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Atchara - pickled papaya (Philippines) 02.jpg
Papaya atchara
Alternative namesAtsara, Achara
Place of originPhilippines
Serving temperatureside or main
Main ingredientsunripe papaya
Bottled atchara at a Philippine supermarket
Atchara served as a side dish in the Filipino breakfast tosilog

Atchara (also spelled achara or atsara), is a pickle made from grated unripe papaya popular in the Philippines.[1] This dish is often served as a side dish for fried or grilled foods such as pork barbecue.


Atchara originated from Indian achar, which was transmitted to the Philippines via the acar of the Indonesia, Malaysia, and Brunei.[2][3]


The primary ingredient is grated unripe papaya. Carrot slices, julienned ginger, bell pepper, onion and garlic make up the other vegetables. Raisins or pineapple chunks may be added, and chilis, freshly ground black pepper, red pepper flakes, or whole peppercorns complete the mixture. These are then mixed in a solution of vinegar, sugar/syrup, and salt preserves.

The mixture is placed in airtight jars where it will keep without refrigeration, however once opened it is preferably kept chilled to maintain its flavour.[4]


Dampalit, pickled sea purslane (Sesuvium portulacastrum)
  • Atcharang maasim (sour pickles) - is prepared in the same way as normal Atchara except that no sugar is added.[4]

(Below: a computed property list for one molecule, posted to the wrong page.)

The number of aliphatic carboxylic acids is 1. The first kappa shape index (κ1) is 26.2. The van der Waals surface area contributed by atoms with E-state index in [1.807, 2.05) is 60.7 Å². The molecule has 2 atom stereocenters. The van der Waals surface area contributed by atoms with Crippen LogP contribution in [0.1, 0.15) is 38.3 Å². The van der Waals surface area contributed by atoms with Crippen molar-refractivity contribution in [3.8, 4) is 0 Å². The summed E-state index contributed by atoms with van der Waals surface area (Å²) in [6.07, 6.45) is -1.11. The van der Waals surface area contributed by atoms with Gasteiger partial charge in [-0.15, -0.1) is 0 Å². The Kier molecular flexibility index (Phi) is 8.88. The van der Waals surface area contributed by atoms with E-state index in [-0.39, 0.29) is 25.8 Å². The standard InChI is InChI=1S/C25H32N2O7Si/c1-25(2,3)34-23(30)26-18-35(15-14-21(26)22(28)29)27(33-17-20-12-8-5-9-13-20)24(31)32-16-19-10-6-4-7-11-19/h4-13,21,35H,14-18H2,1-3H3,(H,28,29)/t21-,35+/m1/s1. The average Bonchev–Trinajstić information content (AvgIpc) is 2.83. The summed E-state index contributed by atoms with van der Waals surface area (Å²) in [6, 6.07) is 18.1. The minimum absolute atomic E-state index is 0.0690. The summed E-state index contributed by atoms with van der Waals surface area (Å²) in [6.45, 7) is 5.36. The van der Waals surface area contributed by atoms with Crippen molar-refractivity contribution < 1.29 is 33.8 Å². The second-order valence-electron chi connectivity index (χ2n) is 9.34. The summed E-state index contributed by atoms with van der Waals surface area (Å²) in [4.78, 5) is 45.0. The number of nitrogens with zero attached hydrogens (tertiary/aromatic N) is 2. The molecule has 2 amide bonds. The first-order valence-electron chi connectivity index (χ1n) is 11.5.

• Atcharang labóng (pickled bamboo shoots) - are prepared in the same way as Atchara, but use bamboo shoots instead of papaya.[5]
  • Atcharang dampalit (pickled sea purslane) - made from Sesuvium portulacastrum, called dampalit in Tagalog.[6][7]
  • Atcharang ubod (pickled palm hearts) - made from palm hearts, called ubod in Tagalog.[8]
  • Atcharang sayote (pickled chayote) - made from chayote, bell pepper, carrots, and ginger.[9][10]

See also[edit]


  1. ^ Zabilka, G. (2007). Customs and Culture of the Philippines. Tuttle Publishing. p. pt111. ISBN 978-1-4629-1302-2. Retrieved November 3, 2017.
  2. ^ "Pickles Throughout History". Retrieved 15 February 2018.
  3. ^ "A Brief History Of The Humble Indian Pickle". Retrieved 28 November 2016.
  4. ^ a b Dagoon; et al. (1997). Culinary Arts II. Rex Bookstore, Inc. ISBN 978-971-23-2157-3.
  5. ^ Jesse D. Dagoon (1989). Applied nutrition and food technology. Rex Bookstore, Inc. ISBN 978-971-23-0505-4.
  6. ^ "Atsarang Dampalit". Provincial Government of Bulacan, Philippines. Retrieved September 23, 2012.
  7. ^ "Atsarang Dampalit". Market Manila. May 25, 2009. Retrieved September 23, 2012.
  8. ^ "Ubod / Heart of (Coconut) Palm". Market Manila. February 21, 2008. Retrieved September 23, 2012.
  9. ^ "Chayote Pickles". Putahe ni Aling Mading. Retrieved 12 July 2019.
  10. ^ "Atsarang Sayote". Foodipino. Retrieved 12 July 2019.